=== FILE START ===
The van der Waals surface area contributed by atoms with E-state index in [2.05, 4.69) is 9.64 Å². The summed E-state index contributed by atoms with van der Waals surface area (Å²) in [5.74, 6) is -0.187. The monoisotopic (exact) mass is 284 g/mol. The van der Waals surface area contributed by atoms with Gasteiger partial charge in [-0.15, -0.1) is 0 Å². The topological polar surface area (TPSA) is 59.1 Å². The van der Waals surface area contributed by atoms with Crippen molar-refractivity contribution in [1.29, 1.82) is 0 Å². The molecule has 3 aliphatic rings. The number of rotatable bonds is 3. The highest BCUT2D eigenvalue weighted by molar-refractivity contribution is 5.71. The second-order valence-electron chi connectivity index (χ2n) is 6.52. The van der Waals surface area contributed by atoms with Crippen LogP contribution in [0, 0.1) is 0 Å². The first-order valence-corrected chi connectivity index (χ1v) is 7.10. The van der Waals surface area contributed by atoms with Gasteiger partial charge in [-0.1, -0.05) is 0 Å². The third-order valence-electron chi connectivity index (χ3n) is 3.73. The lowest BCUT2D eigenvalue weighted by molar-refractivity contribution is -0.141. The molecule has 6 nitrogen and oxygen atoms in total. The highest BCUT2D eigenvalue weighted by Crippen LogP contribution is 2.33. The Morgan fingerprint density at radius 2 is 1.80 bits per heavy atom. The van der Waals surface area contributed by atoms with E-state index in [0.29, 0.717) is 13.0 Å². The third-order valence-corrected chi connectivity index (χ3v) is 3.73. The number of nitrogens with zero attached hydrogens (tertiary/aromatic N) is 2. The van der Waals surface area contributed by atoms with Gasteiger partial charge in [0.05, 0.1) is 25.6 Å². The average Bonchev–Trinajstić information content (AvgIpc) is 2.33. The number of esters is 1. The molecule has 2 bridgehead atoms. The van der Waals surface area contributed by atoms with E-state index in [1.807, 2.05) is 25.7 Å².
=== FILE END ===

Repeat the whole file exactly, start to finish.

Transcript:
The van der Waals surface area contributed by atoms with E-state index in [2.05, 4.69) is 9.64 Å². The summed E-state index contributed by atoms with van der Waals surface area (Å²) in [5.74, 6) is -0.187. The monoisotopic (exact) mass is 284 g/mol. The van der Waals surface area contributed by atoms with Gasteiger partial charge in [-0.15, -0.1) is 0 Å². The topological polar surface area (TPSA) is 59.1 Å². The van der Waals surface area contributed by atoms with Crippen molar-refractivity contribution in [1.29, 1.82) is 0 Å². The molecule has 3 aliphatic rings. The number of rotatable bonds is 3. The highest BCUT2D eigenvalue weighted by molar-refractivity contribution is 5.71. The second-order valence-electron chi connectivity index (χ2n) is 6.52. The van der Waals surface area contributed by atoms with Crippen LogP contribution in [0, 0.1) is 0 Å². The first-order valence-corrected chi connectivity index (χ1v) is 7.10. The van der Waals surface area contributed by atoms with Gasteiger partial charge in [-0.1, -0.05) is 0 Å². The third-order valence-electron chi connectivity index (χ3n) is 3.73. The lowest BCUT2D eigenvalue weighted by molar-refractivity contribution is -0.141. The molecule has 6 nitrogen and oxygen atoms in total. The highest BCUT2D eigenvalue weighted by Crippen LogP contribution is 2.33. The Morgan fingerprint density at radius 2 is 1.80 bits per heavy atom. The van der Waals surface area contributed by atoms with E-state index in [0.29, 0.717) is 13.0 Å². The third-order valence-corrected chi connectivity index (χ3v) is 3.73. The number of nitrogens with zero attached hydrogens (tertiary/aromatic N) is 2. The van der Waals surface area contributed by atoms with Gasteiger partial charge in [0.05, 0.1) is 25.6 Å². The average Bonchev–Trinajstić information content (AvgIpc) is 2.33. The number of esters is 1. The molecule has 2 bridgehead atoms. The van der Waals surface area contributed by atoms with E-state index in [1.807, 2.05) is 25.7 Å².